I am always wary of buzz words like ‘Powerflow’ and ‘Adapterfit’ as in real terms they can mean nothing. Breaking the words down, the TRAIL TALON has more cushioning and better mid-foot comfort.

When running, the feel of the shoe and the comfort level is high. In the 275 I had less ‘feel’ for the ground due to the additional cushioning but this proved a real bonus for longer sessions and when the ground became more irregular. The 250 version with lower drop and less cushioning in comparison to the 8mm drop version felt really sweet on all runs.

Both shoes, 4mm or 8mm drop definitely provided more feel, better cushioning and more ‘return’ when running than the RACE ULTRA.

Like the 290 and 270 RACE ULTRA’s the TRAIL TALON will also incorporate the unique on-the-shoe gaiter attachment so that should you require a Gaiter you can purchase the item separately and attach/ de-attach with ease.

RACEULTRAGAITER

Two huge improvements for me come with the lacing system on the 275 and a gusseted tongue on both the 250 and 275. I have been saying this for ages, but a gusseted tongue just makes sense. I don’t know why it isn’t standard on all run shoes. It helps hold the foot in place, it stops the tongue moving and sliding to the left or right as you run and maybe most importantly it adds an additional protection to stop debris entering the shoe.

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The lacing on the TRAIL TALON is added ‘on to’ the shoe by what effectively is a folded plastic layer. This works so well as it allows the shoes to be laced tightly or loosely as required but it also allows the font to swell within the shoe. In the past, I have had issues with inov-8 lacing and I have had to use a ‘lock lacing’ technique to feel secure in the shoe. Not know, this lacing method works.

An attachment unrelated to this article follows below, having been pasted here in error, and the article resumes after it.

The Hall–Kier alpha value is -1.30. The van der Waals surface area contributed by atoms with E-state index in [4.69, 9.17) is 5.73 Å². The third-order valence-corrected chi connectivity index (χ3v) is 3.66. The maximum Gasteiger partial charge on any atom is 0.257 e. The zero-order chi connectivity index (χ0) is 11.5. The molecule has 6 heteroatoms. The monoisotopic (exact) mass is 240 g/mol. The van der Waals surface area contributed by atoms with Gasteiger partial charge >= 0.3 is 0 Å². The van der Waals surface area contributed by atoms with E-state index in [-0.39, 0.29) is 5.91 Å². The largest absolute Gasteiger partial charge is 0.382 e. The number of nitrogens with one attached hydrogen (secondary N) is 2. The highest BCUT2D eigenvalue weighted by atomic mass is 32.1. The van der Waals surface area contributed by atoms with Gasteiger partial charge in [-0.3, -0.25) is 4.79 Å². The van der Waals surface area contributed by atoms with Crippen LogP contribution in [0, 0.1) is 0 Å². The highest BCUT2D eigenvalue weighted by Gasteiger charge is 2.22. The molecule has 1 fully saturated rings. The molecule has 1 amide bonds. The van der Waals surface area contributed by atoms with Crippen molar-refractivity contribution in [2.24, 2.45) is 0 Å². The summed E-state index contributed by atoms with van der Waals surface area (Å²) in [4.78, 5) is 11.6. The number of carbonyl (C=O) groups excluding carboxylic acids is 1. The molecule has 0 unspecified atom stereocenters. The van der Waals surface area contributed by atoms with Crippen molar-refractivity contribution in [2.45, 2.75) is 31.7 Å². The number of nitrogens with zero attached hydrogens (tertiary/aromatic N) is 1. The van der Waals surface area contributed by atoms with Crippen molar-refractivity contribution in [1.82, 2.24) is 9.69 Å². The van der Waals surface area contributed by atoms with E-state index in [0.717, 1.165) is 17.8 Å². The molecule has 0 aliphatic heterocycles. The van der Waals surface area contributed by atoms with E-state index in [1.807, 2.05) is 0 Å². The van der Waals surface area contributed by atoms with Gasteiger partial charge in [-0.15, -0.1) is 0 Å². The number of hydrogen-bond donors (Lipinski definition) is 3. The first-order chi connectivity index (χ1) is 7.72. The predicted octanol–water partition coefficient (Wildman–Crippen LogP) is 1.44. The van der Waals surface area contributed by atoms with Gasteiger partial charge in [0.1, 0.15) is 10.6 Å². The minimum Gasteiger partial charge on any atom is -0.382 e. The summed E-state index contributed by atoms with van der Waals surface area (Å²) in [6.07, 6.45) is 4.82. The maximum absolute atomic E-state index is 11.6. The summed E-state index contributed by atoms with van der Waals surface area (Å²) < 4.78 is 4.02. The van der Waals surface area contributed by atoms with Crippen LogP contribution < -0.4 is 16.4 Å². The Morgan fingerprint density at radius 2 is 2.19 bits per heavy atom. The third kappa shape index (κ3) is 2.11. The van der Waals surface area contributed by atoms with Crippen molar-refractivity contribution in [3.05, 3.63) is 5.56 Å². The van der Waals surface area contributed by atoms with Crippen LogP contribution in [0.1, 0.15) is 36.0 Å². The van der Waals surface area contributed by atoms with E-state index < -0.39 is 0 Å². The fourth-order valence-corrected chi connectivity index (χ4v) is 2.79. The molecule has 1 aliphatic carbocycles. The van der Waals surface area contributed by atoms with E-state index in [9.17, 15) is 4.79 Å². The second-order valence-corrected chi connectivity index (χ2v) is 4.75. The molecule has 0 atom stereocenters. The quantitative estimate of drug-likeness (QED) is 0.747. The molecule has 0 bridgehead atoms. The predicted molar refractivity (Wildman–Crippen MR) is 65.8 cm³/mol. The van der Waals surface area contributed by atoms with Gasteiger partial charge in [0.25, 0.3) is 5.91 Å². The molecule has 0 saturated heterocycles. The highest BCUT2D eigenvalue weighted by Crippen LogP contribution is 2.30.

Toe protection on the shoe is good but not ridiculous. Keeping in mind the intended use of the shoe, it’s fit for purpose. The heel box is snug, cushioned, holds the foot well and caused no rubbing on long sessions, even when walking.

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Grip is compromised on any muddy trails but then again, the TRAIL TALON is not intended for this type of terrain. The 4mm deep studs work great on all dry trail, rocks and yes road. When wet, the grip is also good. Ultimately, the TRAIL TALON would be a great ‘all-rounder’ for most runs. If you are heading to the fells, a muddy trail run, or mountains with mixed/wet trail then choose a different shoe.

Finally, RACE ULTRA fans are going to be really happy with the TRAIL TALON. I have found it difficult to really find any negatives. The only negative (and it’s not really a negative) is that some of you may find the new incarnation a little ‘too’ cushioned. Sizing is true to size and relates directly to the Race Ultra.

As per usual, inov-8 have created two ‘visually’ appealing shoes with great colours and styling.

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Drop is personal and for me, 8mm drop is the sweet spot in run shoes and is my ‘go to’ drop for any run. If you prefer a lower drop, then you will be happy with the 250 and 4mm version. If you can afford two pairs of shoes, I really recommend the 250 for shorter and/ or faster runs.

This TRAIL TALON is a winner and is now one of three shoes that I choose on a daily basis, the other two shoes for comparison are The North Face Ultra Endurance and the Scott Kinabalu Supertrac.

Specs from inov-8

DFB

The patented Dynamic Fascia Band™ (DFB) mimics the ‘Windlass Effect’ delivering a kick of energy with each step, helping the athlete to move faster and more efficiently

STANDARD FIT 

Our standard fit offers a close-fitting heel that locks the shoe in position, while a wider toe box allows the toes to splay when running naturally or lifting weights. Standard fit suits those with wider feet and athletes using the product for long sessions.

ARROW 

Arrows refer to drop, 1 arrow = 4mm, 2 arrow – 8mm